Daniel Reetz, the founder of the DIY Book Scanner community, has recently started making videos of prototyping and shop tips. If you are tinkering with a book scanner (or any other project) in your home shop, these tips will come in handy. https://www.youtube.com/channel/UCn0gq8 ... g_8K1nfInQ

.

Built a scanner? Started to build a scanner? Record your progress here. Doesn't need to be a whole scanner - triggers and other parts are fine. Commercial scanners are fine too.
Post Reply
GaryK

.

Post by GaryK » 08 Sep 2011, 14:13

.
Last edited by GaryK on 17 Dec 2011, 14:40, edited 2 times in total.

User avatar
daniel_reetz
Posts: 2797
Joined: 03 Jun 2009, 13:56
E-book readers owned: Used to have a PRS-500
Number of books owned: 600
Country: United States
Contact:

Re: Single camera method.

Post by daniel_reetz » 08 Sep 2011, 15:17

It's been proposed a couple of times but never built, as far as I know. The only problem that stands out, for me, is that moving the camera tends to vibrate things, so you'll need to account for that in your build. Otherwise, go for it!

Mandor
Posts: 24
Joined: 28 Jul 2009, 01:27
E-book readers owned: lBook V8, lBook V3
Number of books owned: 0
Location: Sofia, Bulgaria

Re: Single camera method.

Post by Mandor » 26 Sep 2011, 02:30

There was a commercial project with single (static) camera, mounted over the center of V-platen and three mirrors - two on left and right side and one (small) just under the camera. The small mirror is rotating at 90 degrees and redirect to left or right mirror.

spamsickle
Posts: 596
Joined: 06 Jun 2009, 23:57

Re: Single camera method.

Post by spamsickle » 27 Sep 2011, 00:22

There have been a couple of single camera designs using a pivoting platen/book, but I'm not aware of one using a pivoting camera that's actually been built.

http://www.diybookscanner.org/forum/vie ... ?f=1&t=175
http://www.diybookscanner.org/forum/vie ... ?f=1&t=925

And I think this might be the mirror system Mandor mentioned:

http://www.diybookscanner.org/forum/vie ... ?f=1&t=726

Frankly, if I were going to go with a one-camera system, I'd just build something standard and shoot a whole book's right pages, then move the camera and shoot the left pages. I actually shot that way a couple of times when one of my cameras failed. I think it will be faster and less problematic to do it that way than to turn a page and flip the camera (or the book) each time, but I have no real experience with either book flip or camera flip systems, so my hunch isn't worth much.

User avatar
Misty
Posts: 481
Joined: 06 Nov 2009, 12:20
Number of books owned: 0
Location: Frozen Wasteland

Re: Single camera method.

Post by Misty » 27 Sep 2011, 11:48

Like you said, Spamsickle, I think that would be the better way. I've used a single-camera scanner using the book-flip method - I scanned every even page, then flipped the book and scanned every odd page. One of the biggest challenges you'll face is consistent, correct camera positioning, which is crucial to reduce the amount of time you spend postprocessing the photos. It's probably not worth the amount of effort it would take to get the precision necessary to ensure the camera always returns to exactly the same position every time you finish pivoting.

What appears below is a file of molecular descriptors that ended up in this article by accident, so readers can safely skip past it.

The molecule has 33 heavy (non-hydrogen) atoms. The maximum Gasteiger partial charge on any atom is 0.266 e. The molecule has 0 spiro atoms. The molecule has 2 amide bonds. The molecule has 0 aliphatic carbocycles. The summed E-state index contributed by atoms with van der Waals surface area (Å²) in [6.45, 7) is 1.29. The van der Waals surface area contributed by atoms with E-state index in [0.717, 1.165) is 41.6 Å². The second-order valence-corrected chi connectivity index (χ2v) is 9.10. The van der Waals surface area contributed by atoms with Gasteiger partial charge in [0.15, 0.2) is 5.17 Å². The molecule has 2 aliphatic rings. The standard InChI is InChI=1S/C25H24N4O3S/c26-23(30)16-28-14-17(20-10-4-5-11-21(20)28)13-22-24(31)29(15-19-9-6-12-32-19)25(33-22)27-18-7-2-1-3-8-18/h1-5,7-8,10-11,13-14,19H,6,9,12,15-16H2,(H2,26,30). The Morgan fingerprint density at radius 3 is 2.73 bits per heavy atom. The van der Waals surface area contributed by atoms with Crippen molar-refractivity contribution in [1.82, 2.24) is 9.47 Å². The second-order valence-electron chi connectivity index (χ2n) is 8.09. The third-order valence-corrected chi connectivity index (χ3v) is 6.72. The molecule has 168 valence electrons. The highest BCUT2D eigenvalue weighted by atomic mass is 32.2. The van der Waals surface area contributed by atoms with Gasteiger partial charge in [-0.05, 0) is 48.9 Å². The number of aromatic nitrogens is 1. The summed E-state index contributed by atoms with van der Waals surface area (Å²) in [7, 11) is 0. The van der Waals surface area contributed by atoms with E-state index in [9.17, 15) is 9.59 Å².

I don't think you should underestimate the amount of time this will add to your workflow, either. The book-flip method is slow enough as is, and the camera pivot would increase the amount of time you're spending taking photos even further beyond that. It sounds like it would take a long time to finish imaging books that way.
The opinions expressed in this post are my own and do not necessarily represent those of the Canadian Museum for Human Rights.

fatchuck
Posts: 5
Joined: 29 Jul 2010, 15:35

Re: Single camera method.

Post by fatchuck » 04 Oct 2011, 23:59

I'm still a newbie, but approaching this from a different perspective, what if you're using a single 18 megapixel DSLR? I own a T3i (new library school present) that does 5184x3456 pixel images. At 300ppi, that's a 17.25" x 11.5" "scan", or two 8.5" x 11" pages in one shot. If it's completely stationary, the only needed moving part would be the platen.

Are there any single-cam setups with platens that could use a non-moving DSLR?

Chuck

P.S. Misty, I forgot to reply to your very thoughtful and helpful note, and then when I went to reply, my camera situation had changed (I no longer have the Panasonic FZ28). FYI, I love your simple scanning solution, but am hopelessly challenged by how to add an up-and-down platen to it for print items that weren't perfectly flat.

Post Reply